iPhone 6 and 6 Plus owners are taking their grievances to court.
Apple (AAPL) is facing a class-action lawsuit over an alleged flaw called “touch disease” that some users makes the phones . As detailed by iFixit.org, the problem is evident when a flickering gray bar appears at the top of the screen and touch functionality becomes faulty.
The issue appears to be fairly common, although it’s unclear how many phones are affected, said the group, which calls itself a “free repair manual.”
The lawsuit, which was filed Saturday in the U.S. District Court for Northern California, accuses Apple of concealing the alleged defect. Three of the plaintiffs named in the case claim they contacted the company after their phones started experiencing problems and were told that Apple wouldn’t cover the repairs. Instead, they say they were told they needed to each spend more than $300 to buy a replacement iPhone.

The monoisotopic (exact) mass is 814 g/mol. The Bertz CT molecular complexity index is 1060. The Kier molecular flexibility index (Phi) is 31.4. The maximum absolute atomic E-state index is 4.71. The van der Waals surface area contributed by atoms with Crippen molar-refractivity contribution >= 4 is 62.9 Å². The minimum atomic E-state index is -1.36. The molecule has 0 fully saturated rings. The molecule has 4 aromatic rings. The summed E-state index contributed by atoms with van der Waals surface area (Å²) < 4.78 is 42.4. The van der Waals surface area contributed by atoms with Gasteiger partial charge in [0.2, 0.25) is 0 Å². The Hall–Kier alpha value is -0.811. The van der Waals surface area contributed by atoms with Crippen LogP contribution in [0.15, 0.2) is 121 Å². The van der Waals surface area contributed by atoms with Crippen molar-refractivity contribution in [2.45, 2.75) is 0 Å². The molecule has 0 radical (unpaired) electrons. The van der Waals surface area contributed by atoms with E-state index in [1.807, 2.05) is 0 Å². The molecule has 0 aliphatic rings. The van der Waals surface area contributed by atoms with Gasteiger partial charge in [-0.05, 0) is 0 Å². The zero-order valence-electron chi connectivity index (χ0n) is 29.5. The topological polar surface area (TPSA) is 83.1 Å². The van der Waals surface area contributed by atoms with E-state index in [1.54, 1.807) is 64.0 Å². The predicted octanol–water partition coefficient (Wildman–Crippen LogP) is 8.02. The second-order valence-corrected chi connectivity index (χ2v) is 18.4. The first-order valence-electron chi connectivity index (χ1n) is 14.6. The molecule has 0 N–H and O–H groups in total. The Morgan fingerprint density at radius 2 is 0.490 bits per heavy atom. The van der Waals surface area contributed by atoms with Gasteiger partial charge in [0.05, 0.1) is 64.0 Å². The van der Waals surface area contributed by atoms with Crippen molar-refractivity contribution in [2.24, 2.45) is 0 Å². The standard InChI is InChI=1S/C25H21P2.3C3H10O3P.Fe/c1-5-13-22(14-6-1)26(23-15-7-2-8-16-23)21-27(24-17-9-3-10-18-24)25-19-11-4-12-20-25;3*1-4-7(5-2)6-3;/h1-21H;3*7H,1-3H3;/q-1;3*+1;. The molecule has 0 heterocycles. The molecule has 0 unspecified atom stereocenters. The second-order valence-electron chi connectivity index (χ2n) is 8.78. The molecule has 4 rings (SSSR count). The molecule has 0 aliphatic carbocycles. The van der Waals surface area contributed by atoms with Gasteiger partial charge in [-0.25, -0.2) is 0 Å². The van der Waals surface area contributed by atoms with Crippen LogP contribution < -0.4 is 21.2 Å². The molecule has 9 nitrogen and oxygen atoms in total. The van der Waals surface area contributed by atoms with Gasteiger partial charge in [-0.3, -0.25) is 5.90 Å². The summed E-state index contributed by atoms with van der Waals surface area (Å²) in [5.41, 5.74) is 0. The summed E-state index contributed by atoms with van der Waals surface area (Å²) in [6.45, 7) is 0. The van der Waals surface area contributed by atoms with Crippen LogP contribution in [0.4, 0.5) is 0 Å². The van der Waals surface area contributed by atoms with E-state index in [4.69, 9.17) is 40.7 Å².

“Many other iPhone owners have communicated with Apple’s employees and agents to request that Apple remedy and/or address the Touchscreen Defect and/or resultant damage at no expense,” the lawsuit claims.
“Apple has failed and/or refused to do so.”
Apple didn’t immediately return a request for comment.
The problem appears to mostly impact iPhone 6 Plus models, although it has been reported in iPhone 6 phones as well. The problem is linked to two chips on the phone’s logic board, which can become loose if the device is bent or stressed.
Dozens of Apple customers responded to iFixit’s report with their own iPhone 6 and 6 Plus woes, with many expressing frustration at the response from Apple.
“I literally had to replace my iPhone 6 plus on 8/22/16 because of this issue,” wrote one customer, who reported he was told by Apple Store employees that he had to buy a new iPhone because he didn’t have Apple Care and they said fixing the screen wouldn’t resolve the issue. “Thoroughly annoyed.”
The class-action lawsuit is seeking unspecified damages, as well as an order that would require Apple to repair, recall or replace the iPhones. It also asks that Apple extend “applicable warranties to a reasonable period of time.”